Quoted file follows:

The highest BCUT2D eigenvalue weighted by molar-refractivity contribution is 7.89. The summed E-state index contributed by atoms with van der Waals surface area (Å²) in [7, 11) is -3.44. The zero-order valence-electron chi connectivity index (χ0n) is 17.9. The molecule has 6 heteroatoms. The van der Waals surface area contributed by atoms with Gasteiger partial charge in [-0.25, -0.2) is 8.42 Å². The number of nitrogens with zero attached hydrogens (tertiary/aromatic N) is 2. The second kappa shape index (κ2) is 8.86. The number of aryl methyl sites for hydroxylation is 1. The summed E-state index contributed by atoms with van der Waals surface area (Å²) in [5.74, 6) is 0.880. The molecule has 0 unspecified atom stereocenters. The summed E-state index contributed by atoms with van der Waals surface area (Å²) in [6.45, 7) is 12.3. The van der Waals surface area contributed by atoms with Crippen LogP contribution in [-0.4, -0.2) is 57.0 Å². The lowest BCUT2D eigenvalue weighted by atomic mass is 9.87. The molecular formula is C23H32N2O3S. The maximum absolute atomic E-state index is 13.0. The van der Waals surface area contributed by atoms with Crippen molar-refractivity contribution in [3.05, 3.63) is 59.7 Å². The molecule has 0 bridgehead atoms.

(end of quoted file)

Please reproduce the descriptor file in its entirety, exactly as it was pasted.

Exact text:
The highest BCUT2D eigenvalue weighted by molar-refractivity contribution is 7.89. The summed E-state index contributed by atoms with van der Waals surface area (Å²) in [7, 11) is -3.44. The zero-order valence-electron chi connectivity index (χ0n) is 17.9. The molecule has 6 heteroatoms. The van der Waals surface area contributed by atoms with Gasteiger partial charge in [-0.25, -0.2) is 8.42 Å². The number of nitrogens with zero attached hydrogens (tertiary/aromatic N) is 2. The second kappa shape index (κ2) is 8.86. The number of aryl methyl sites for hydroxylation is 1. The summed E-state index contributed by atoms with van der Waals surface area (Å²) in [5.74, 6) is 0.880. The molecule has 0 unspecified atom stereocenters. The summed E-state index contributed by atoms with van der Waals surface area (Å²) in [6.45, 7) is 12.3. The van der Waals surface area contributed by atoms with Crippen LogP contribution in [-0.4, -0.2) is 57.0 Å². The lowest BCUT2D eigenvalue weighted by atomic mass is 9.87. The molecular formula is C23H32N2O3S. The maximum absolute atomic E-state index is 13.0. The van der Waals surface area contributed by atoms with Crippen molar-refractivity contribution in [3.05, 3.63) is 59.7 Å². The molecule has 0 bridgehead atoms.